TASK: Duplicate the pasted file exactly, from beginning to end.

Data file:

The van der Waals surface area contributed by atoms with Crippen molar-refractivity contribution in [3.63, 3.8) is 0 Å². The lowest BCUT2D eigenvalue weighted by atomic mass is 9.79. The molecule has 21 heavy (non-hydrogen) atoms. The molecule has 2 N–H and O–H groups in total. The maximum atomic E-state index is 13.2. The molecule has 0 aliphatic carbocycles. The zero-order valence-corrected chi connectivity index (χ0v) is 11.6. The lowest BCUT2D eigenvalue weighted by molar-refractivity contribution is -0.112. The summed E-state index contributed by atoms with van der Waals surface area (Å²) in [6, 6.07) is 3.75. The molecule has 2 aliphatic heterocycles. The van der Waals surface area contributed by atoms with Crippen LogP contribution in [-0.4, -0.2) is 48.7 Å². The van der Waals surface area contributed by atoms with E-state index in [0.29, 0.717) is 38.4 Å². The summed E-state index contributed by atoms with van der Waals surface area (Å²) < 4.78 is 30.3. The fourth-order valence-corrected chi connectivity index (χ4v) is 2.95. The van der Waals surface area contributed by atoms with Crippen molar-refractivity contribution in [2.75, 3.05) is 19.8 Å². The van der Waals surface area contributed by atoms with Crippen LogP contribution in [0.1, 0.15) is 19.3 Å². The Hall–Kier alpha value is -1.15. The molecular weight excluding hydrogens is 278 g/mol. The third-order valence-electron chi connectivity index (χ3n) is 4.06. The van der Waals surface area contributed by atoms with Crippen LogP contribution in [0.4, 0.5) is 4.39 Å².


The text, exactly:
The van der Waals surface area contributed by atoms with Crippen molar-refractivity contribution in [3.63, 3.8) is 0 Å². The lowest BCUT2D eigenvalue weighted by atomic mass is 9.79. The molecule has 21 heavy (non-hydrogen) atoms. The molecule has 2 N–H and O–H groups in total. The maximum atomic E-state index is 13.2. The molecule has 0 aliphatic carbocycles. The zero-order valence-corrected chi connectivity index (χ0v) is 11.6. The lowest BCUT2D eigenvalue weighted by molar-refractivity contribution is -0.112. The summed E-state index contributed by atoms with van der Waals surface area (Å²) in [6, 6.07) is 3.75. The molecule has 2 aliphatic heterocycles. The van der Waals surface area contributed by atoms with Crippen LogP contribution in [-0.4, -0.2) is 48.7 Å². The van der Waals surface area contributed by atoms with E-state index in [0.29, 0.717) is 38.4 Å². The summed E-state index contributed by atoms with van der Waals surface area (Å²) < 4.78 is 30.3. The fourth-order valence-corrected chi connectivity index (χ4v) is 2.95. The van der Waals surface area contributed by atoms with Crippen molar-refractivity contribution in [2.75, 3.05) is 19.8 Å². The van der Waals surface area contributed by atoms with Crippen LogP contribution in [0.1, 0.15) is 19.3 Å². The Hall–Kier alpha value is -1.15. The molecular weight excluding hydrogens is 278 g/mol. The third-order valence-electron chi connectivity index (χ3n) is 4.06. The van der Waals surface area contributed by atoms with Crippen LogP contribution in [0.4, 0.5) is 4.39 Å².